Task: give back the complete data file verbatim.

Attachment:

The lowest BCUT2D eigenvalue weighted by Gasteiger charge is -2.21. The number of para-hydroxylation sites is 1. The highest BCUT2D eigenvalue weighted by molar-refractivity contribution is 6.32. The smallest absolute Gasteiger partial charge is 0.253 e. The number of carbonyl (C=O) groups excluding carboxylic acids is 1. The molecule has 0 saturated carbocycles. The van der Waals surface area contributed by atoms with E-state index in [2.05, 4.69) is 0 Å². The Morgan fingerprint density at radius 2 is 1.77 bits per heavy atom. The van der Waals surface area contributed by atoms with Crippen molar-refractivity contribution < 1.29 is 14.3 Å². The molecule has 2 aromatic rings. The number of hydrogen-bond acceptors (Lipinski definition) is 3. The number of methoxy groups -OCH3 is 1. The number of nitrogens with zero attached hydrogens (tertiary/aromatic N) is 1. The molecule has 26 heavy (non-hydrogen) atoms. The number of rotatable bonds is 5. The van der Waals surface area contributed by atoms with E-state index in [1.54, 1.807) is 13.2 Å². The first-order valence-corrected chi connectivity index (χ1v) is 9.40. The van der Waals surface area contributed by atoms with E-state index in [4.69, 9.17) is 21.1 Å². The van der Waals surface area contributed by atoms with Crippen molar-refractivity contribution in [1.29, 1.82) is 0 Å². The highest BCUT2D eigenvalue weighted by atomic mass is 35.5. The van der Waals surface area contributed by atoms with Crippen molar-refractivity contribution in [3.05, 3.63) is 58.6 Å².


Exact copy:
The lowest BCUT2D eigenvalue weighted by Gasteiger charge is -2.21. The number of para-hydroxylation sites is 1. The highest BCUT2D eigenvalue weighted by molar-refractivity contribution is 6.32. The smallest absolute Gasteiger partial charge is 0.253 e. The number of carbonyl (C=O) groups excluding carboxylic acids is 1. The molecule has 0 saturated carbocycles. The van der Waals surface area contributed by atoms with E-state index in [2.05, 4.69) is 0 Å². The Morgan fingerprint density at radius 2 is 1.77 bits per heavy atom. The van der Waals surface area contributed by atoms with Crippen molar-refractivity contribution < 1.29 is 14.3 Å². The molecule has 2 aromatic rings. The number of hydrogen-bond acceptors (Lipinski definition) is 3. The number of methoxy groups -OCH3 is 1. The number of nitrogens with zero attached hydrogens (tertiary/aromatic N) is 1. The molecule has 26 heavy (non-hydrogen) atoms. The number of rotatable bonds is 5. The van der Waals surface area contributed by atoms with E-state index in [1.54, 1.807) is 13.2 Å². The first-order valence-corrected chi connectivity index (χ1v) is 9.40. The van der Waals surface area contributed by atoms with E-state index in [4.69, 9.17) is 21.1 Å². The van der Waals surface area contributed by atoms with Crippen molar-refractivity contribution in [1.29, 1.82) is 0 Å². The highest BCUT2D eigenvalue weighted by atomic mass is 35.5. The van der Waals surface area contributed by atoms with Crippen molar-refractivity contribution in [3.05, 3.63) is 58.6 Å².